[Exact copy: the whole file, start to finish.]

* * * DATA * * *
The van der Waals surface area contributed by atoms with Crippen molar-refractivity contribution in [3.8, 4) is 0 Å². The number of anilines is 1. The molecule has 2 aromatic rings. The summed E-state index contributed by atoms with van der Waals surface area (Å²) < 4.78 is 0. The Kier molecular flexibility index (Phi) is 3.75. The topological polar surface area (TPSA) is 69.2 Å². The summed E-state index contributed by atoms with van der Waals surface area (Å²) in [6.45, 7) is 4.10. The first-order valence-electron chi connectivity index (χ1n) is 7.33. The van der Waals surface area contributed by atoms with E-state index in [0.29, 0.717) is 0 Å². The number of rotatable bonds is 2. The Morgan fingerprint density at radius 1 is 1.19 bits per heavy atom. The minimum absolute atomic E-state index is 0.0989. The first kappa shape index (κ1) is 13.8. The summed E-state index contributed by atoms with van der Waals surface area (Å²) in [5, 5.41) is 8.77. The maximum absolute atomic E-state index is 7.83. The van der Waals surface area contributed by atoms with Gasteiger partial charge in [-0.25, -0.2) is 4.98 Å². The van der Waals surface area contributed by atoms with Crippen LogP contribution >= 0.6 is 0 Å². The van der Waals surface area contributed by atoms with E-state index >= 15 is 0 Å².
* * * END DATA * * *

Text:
The van der Waals surface area contributed by atoms with Crippen molar-refractivity contribution in [3.8, 4) is 0 Å². The number of anilines is 1. The molecule has 2 aromatic rings. The summed E-state index contributed by atoms with van der Waals surface area (Å²) < 4.78 is 0. The Kier molecular flexibility index (Phi) is 3.75. The topological polar surface area (TPSA) is 69.2 Å². The summed E-state index contributed by atoms with van der Waals surface area (Å²) in [6.45, 7) is 4.10. The first-order valence-electron chi connectivity index (χ1n) is 7.33. The van der Waals surface area contributed by atoms with E-state index in [0.29, 0.717) is 0 Å². The number of rotatable bonds is 2. The Morgan fingerprint density at radius 1 is 1.19 bits per heavy atom. The minimum absolute atomic E-state index is 0.0989. The first kappa shape index (κ1) is 13.8. The summed E-state index contributed by atoms with van der Waals surface area (Å²) in [5, 5.41) is 8.77. The maximum absolute atomic E-state index is 7.83. The van der Waals surface area contributed by atoms with Gasteiger partial charge in [-0.25, -0.2) is 4.98 Å². The van der Waals surface area contributed by atoms with Crippen LogP contribution >= 0.6 is 0 Å². The van der Waals surface area contributed by atoms with E-state index >= 15 is 0 Å².